Where we are in terms of demography
We all think of ourselves as developed human beings, and were likely told since the earliest childhood that we were part of a civilization. A civilization that allowed us to inherit years and years of development. To this extent, maybe we should consider ourselves lucky to be where we are, and not born 500 years ago. Or should we? How could we get an idea of how much +-50 years in our history would have changed our way of living?
Perhaps not surprisingly, the very same factors that enabled our species development are also dangers to our survival. It is the lack of control that the human species exerts over these that make them dangerous, and potential factors to our extinction. Speed vs. control.
The word “civilization” has become common, to the point that something ‘uncivilized’ is often used as a meaning ‘crual’. But the word civilization has an accurate meaning and refers to a specific developed array of elements for a complex grouping of individuals. The group of individuals is indeed deemed to be a civilization only if six elements appear:
a) symbolic communication forms (writing)
b) codified laws
c) a hierarchy of social roles also called social stratification
d) architecture and urban development
e) food development and techniques
f) a perceived separation from and domination over the natural environment.
This means that there are both physical and qualitative factors, related to feelings, art and communication. Quantitatively, it is generally agreed it should be possible to measure with data whether there is a common direction, a common goal. So what can we use, ie quantitatively, to measure the human species? First we will describe what may be considered as five metrics of development. We will see that surprisingly, the growth and achievements of each are quite recent.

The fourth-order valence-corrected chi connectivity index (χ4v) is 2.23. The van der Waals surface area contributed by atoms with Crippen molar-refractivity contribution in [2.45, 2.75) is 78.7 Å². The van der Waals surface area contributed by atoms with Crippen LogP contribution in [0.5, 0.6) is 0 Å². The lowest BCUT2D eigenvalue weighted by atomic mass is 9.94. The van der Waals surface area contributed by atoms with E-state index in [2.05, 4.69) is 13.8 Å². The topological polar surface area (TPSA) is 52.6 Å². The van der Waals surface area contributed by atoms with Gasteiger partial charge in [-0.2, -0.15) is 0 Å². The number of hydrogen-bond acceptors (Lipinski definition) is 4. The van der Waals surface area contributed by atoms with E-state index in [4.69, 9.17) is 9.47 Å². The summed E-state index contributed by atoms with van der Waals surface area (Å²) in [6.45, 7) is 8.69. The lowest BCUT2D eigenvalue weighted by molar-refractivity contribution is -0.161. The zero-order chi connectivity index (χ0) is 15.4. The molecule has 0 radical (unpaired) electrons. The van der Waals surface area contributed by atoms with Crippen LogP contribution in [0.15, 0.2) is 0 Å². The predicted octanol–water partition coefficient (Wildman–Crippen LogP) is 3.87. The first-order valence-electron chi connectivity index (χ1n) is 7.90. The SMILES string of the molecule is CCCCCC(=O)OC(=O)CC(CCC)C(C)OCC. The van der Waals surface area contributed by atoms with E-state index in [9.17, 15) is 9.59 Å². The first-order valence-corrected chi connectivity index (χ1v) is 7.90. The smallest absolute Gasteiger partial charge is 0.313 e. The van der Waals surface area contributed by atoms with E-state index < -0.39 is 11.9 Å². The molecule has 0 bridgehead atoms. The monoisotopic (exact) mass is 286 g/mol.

1) Population growth and the relationship between numbers and space: speed or control?
It is said that a species makes progress when it can reproduce itself and grow, right? So did we make progress? A quick glance at our chart gives an obvious answer.
The first prize for population growth
What do you notice? Well first that the x-axis is not right. This is because most sources have chosen to agree on specific dates in history. Hence we get a false impression of linear progression. What if we take only since year 0 and fill in the missing years? Yes in mathematics, we call is ‘exponential’.
Yes you are reading right. We were only 2 billion 1804, 2 centuries ago. 1.5 Billion in 1900, only one century ago. And we are now over 7 billion. Actually a table will help us here:
Can you imagine? We were only 1.5Bn people in 1900? To put it again in perspective: life on earth is 600 Million years old, we reached 1Bn in population in millions of years. And then a few thousand to reach 1900. Then suddenly, from 1900 to 2015+, in only 100+ years, the population was multiplied by 6x??!! Yes you are reading this chart well. If you were born 100 years ago, ie only 3–4 generations ago on average, you would be one in 1.5 billion human beings. Fast track 100 years later, you are on in 8 billion human beings. Gold medal for human beings in this period. But what happened? Did humans suddenly make more babies? Did they die less? Let s us remember these questions for analysis in the second part of this book. Also some first questions appear to pop. If our environment is a finite given, and our population grows, is there not a point at which there will be a limit? Ie our population exponential growth cannot go together with a finite environment.